“Little Moments” by Trista at Not a Minx, a Moron, or a Parasite
Blogging is a lifestyle, not just a practice involving drafts, HTML, and comment boxes. When you blog, you start seeing life through the scope of your writing capabilities.
Bloggers get to a point wherein every lesson they learn must be assessed: can I share this with the world on my blog? Will I do it justice? Should I just jot down this thought on my napkin while no one is looking?
That point sneaks up on you until one day you have a really great cry, or your talking with your best friend about something you’ve never discussed with anyone, and you think, “I need to blog about this.”
It’s a similar problem that plagues Christians (the bloggers and non-bloggers alike) in their daily lives. I know my mind is littered with mental notes of the “perfect” analogy, or the “best” examples of Christian living, set aside to pull out in the middle of a discussion.
We get so wrapped up in the path we took to grow our relationship with Christ and want to share it with others that we forget that the Holy Spirit is at work all day, everyday. We start to judge, accuse, get comfortable, get lazy, and go through the motions.
In cases such as these, in His infinite wisdom, God provides for us His vast expanse of nature.
|Mt. Rainier (I don’t own this picture)|
When I traveled to Seattle and my beau joined me for a four day Northwestern excursion, we spent an entire day around Mt. Rainier. Upon arrival, the day was chilly due to cloud cover, but not enough for a jacket on the hike.
It’s no mistake that much of Jesus’ greatest work was accomplished outside, e.g., feeding the 5000, Beatitudes, Crucifixion, etc. The great outdoors opens the scope for larger crowds and a reminder of Original Man’s surroundings.
Rather than slipping into an 8th grade poem about crisp air, clear blue sky, white mountain tops and … oops, we’re already there.
There is no virtual reality game for hiking or walking around without the whuushhh of cars rushing by while you stare off the edge of a cliff in the presence of a snow-covered mountain in July.
It would be like trying to describe the vast experience of a conversion or enlightenment by explaining the wallpaper in the room one was sitting in when it happened.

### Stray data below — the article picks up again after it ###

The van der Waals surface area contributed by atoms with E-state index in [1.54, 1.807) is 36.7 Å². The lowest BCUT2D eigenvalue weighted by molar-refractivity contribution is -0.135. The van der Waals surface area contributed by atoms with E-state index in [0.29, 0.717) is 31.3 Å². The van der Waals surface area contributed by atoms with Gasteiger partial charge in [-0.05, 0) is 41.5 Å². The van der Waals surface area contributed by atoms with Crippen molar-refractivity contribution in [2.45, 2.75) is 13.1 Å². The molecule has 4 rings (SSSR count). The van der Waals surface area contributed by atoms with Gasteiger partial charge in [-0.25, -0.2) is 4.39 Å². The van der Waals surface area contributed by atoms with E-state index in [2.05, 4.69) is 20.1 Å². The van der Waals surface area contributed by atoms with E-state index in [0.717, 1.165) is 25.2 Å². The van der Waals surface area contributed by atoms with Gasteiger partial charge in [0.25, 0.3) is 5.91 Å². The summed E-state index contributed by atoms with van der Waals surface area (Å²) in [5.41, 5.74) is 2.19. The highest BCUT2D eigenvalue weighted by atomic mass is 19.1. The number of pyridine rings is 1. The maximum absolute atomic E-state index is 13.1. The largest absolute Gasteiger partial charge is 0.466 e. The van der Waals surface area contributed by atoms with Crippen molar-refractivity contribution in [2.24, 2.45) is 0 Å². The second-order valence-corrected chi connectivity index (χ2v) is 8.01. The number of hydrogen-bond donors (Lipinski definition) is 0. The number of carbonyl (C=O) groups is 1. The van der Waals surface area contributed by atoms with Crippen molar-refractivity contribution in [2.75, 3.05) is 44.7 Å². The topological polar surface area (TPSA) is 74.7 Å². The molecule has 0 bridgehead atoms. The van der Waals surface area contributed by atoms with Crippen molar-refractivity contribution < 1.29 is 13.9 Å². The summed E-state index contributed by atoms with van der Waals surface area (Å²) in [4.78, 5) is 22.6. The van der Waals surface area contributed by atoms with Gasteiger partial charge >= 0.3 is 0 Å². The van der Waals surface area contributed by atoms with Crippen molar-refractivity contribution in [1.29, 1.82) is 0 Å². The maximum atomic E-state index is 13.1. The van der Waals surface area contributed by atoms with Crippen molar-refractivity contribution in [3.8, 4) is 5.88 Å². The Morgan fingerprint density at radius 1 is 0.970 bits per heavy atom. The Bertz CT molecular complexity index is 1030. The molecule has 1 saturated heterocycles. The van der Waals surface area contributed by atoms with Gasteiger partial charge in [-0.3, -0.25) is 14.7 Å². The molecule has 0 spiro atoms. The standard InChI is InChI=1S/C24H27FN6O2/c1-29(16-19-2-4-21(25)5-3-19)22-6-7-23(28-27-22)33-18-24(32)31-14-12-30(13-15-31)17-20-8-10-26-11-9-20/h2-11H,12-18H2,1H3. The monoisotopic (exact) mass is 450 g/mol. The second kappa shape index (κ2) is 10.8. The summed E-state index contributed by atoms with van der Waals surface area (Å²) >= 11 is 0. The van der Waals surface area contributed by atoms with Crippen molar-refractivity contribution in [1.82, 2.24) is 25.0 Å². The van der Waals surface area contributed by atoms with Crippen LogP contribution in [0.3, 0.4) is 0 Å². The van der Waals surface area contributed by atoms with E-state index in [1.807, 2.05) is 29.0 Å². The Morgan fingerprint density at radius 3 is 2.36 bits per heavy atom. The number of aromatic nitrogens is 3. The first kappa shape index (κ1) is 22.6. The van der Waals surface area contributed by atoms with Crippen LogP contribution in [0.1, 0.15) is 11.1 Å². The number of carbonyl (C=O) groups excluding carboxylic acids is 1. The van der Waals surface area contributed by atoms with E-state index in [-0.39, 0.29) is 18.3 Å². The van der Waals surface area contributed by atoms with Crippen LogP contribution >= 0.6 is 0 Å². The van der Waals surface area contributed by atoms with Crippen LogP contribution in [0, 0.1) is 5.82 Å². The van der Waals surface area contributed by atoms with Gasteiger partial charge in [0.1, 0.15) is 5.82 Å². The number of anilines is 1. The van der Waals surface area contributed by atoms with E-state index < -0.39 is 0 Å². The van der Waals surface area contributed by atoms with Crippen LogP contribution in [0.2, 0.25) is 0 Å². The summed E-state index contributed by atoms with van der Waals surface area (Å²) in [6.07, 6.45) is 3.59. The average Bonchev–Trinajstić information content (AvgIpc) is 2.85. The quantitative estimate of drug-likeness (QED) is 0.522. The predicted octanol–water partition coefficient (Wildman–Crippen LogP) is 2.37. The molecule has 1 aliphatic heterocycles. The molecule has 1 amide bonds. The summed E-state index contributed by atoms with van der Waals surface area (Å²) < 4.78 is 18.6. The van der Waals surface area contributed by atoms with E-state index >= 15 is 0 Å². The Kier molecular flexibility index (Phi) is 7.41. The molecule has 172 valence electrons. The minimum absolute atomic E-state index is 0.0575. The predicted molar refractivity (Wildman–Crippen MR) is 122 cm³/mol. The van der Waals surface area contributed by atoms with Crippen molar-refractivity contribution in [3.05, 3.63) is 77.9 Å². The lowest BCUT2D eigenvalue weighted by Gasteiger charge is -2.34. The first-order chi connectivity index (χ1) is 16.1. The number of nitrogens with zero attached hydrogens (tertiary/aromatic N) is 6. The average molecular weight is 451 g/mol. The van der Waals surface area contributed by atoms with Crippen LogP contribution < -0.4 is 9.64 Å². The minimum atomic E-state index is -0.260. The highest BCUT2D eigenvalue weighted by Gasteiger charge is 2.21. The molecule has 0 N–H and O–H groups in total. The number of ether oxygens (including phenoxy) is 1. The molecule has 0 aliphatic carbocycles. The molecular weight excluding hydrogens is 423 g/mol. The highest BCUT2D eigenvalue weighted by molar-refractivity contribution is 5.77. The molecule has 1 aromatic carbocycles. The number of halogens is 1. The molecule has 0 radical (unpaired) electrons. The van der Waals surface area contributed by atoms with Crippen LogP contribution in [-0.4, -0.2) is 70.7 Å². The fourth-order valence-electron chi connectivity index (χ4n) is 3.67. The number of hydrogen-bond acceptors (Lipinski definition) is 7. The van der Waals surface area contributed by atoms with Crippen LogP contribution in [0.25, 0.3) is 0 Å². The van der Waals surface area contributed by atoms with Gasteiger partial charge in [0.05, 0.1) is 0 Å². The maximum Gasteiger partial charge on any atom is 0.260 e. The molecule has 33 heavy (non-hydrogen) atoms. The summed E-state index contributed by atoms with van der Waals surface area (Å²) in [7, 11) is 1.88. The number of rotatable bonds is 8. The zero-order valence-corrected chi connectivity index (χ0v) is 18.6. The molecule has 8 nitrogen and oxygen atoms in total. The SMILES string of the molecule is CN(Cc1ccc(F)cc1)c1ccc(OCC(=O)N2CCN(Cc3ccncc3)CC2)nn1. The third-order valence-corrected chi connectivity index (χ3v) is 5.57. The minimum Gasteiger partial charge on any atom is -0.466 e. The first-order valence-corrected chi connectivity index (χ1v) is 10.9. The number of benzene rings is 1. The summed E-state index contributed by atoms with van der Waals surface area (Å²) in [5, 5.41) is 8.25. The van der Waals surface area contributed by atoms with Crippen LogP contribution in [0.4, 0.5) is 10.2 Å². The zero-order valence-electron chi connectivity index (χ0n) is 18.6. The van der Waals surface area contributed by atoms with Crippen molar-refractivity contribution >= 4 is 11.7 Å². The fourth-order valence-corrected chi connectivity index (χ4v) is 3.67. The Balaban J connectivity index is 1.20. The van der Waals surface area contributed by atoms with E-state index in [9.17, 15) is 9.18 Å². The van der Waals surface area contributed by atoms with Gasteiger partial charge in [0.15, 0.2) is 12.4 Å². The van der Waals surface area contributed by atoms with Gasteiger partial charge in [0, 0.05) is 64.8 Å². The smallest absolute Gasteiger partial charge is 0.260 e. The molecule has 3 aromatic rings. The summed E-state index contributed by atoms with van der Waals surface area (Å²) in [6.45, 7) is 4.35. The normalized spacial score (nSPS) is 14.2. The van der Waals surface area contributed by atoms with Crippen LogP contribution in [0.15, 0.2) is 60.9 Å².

“Then the LORD said: Go out and stand on the mountain before the LORD; the LORD will pass by. There was a strong and violent wind rending the mountains and crushing rocks before the LORD—but the LORD was not in the wind; after the wind, an earthquake—but the LORD was not in the earthquake; after the earthquake, fire—but the LORD was not in the fire; after the fire, a light silent sound…” 1 Kings 19: 11-12
When we ascended the mountain, with the iconic Rainier peak to our left and green-carpeted mountain piles on our right, a warm wind picked up. It slowly nudged the clouds over our heads and beyond our sight.
The sun emerged without threat of straggling cloud when we started descending the other side of the trail, illuminating the landscape and strengthening the color contrasts. In one [panting] moment at the high point of the trail, I felt God in the wind.
I grabbed a pen (still not free of the blogger’s crutch) and wrote this down, my leg as my clipboard:
He makes it so obvious to us and people still won’t recognize Him. Post about spiritual dry spells vs dry rainforests. You don’t realize how you could not see Him when it’s wet. The opposite when it’s dry.
I certainly don’t have it figured out and my homage to the spiritual jump-start I got that day at Mt. Rainer is to avoid describing it. Rather than belittling it, I just encourage anyone who is physically able to climb away from daily life, to do so.
Go somewhere you can watch out for Him and listen for Him.
Today is the one year anniversary of the unexpected passing of one of my grandparent figures. She was a wonderful, giving woman in every sense of the word. My family celebrated her life this morning at Mass, putting us in communion with her and the rest of the Communion of Saints.
Thank you, God, for putting her in the lives of my mom, my aunt, her husband, her children, her daughters-in-law, the grandchild she got to hold and the twin grandchildren who will learn about her throughout their lives.
In memory, I’m re-posting the eulogy I gave in her honor a year ago (For those who have never heard the Richmond accent, “Hello there” is pronounced <<Hello, they-yah>> and she was famous for it):